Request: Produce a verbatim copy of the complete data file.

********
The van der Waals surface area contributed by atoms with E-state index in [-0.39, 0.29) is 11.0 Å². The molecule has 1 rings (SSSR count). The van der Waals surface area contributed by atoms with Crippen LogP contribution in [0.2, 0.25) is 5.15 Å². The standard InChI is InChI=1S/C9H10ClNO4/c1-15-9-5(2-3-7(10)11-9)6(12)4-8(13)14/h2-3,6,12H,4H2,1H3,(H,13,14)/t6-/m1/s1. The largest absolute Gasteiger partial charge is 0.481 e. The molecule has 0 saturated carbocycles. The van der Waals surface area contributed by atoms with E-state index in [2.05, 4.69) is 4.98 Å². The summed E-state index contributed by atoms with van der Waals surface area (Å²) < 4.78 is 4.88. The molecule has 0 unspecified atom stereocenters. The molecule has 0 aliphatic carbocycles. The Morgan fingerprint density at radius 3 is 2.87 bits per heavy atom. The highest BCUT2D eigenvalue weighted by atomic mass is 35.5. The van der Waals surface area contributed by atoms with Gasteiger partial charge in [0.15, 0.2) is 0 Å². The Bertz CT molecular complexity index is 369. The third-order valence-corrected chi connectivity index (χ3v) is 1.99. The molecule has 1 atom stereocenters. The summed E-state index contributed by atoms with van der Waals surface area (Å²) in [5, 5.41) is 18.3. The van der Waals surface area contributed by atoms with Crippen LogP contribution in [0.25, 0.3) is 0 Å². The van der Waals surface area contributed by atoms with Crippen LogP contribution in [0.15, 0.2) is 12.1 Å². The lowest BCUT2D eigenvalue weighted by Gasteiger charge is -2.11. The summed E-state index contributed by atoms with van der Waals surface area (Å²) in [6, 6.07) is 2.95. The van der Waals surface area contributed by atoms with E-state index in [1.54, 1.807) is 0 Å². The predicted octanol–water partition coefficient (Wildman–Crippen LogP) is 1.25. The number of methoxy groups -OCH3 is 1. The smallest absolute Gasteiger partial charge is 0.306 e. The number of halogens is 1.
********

The van der Waals surface area contributed by atoms with E-state index in [-0.39, 0.29) is 11.0 Å². The molecule has 1 rings (SSSR count). The van der Waals surface area contributed by atoms with Crippen LogP contribution in [0.2, 0.25) is 5.15 Å². The standard InChI is InChI=1S/C9H10ClNO4/c1-15-9-5(2-3-7(10)11-9)6(12)4-8(13)14/h2-3,6,12H,4H2,1H3,(H,13,14)/t6-/m1/s1. The largest absolute Gasteiger partial charge is 0.481 e. The molecule has 0 saturated carbocycles. The van der Waals surface area contributed by atoms with E-state index in [2.05, 4.69) is 4.98 Å². The summed E-state index contributed by atoms with van der Waals surface area (Å²) < 4.78 is 4.88. The molecule has 0 unspecified atom stereocenters. The molecule has 0 aliphatic carbocycles. The Morgan fingerprint density at radius 3 is 2.87 bits per heavy atom. The highest BCUT2D eigenvalue weighted by atomic mass is 35.5. The van der Waals surface area contributed by atoms with Gasteiger partial charge in [0.15, 0.2) is 0 Å². The Bertz CT molecular complexity index is 369. The third-order valence-corrected chi connectivity index (χ3v) is 1.99. The molecule has 1 atom stereocenters. The summed E-state index contributed by atoms with van der Waals surface area (Å²) in [5, 5.41) is 18.3. The van der Waals surface area contributed by atoms with Crippen LogP contribution in [0.25, 0.3) is 0 Å². The van der Waals surface area contributed by atoms with Crippen LogP contribution in [0.15, 0.2) is 12.1 Å². The lowest BCUT2D eigenvalue weighted by Gasteiger charge is -2.11. The summed E-state index contributed by atoms with van der Waals surface area (Å²) in [6, 6.07) is 2.95. The van der Waals surface area contributed by atoms with E-state index in [1.54, 1.807) is 0 Å². The predicted octanol–water partition coefficient (Wildman–Crippen LogP) is 1.25. The number of methoxy groups -OCH3 is 1. The smallest absolute Gasteiger partial charge is 0.306 e. The number of halogens is 1.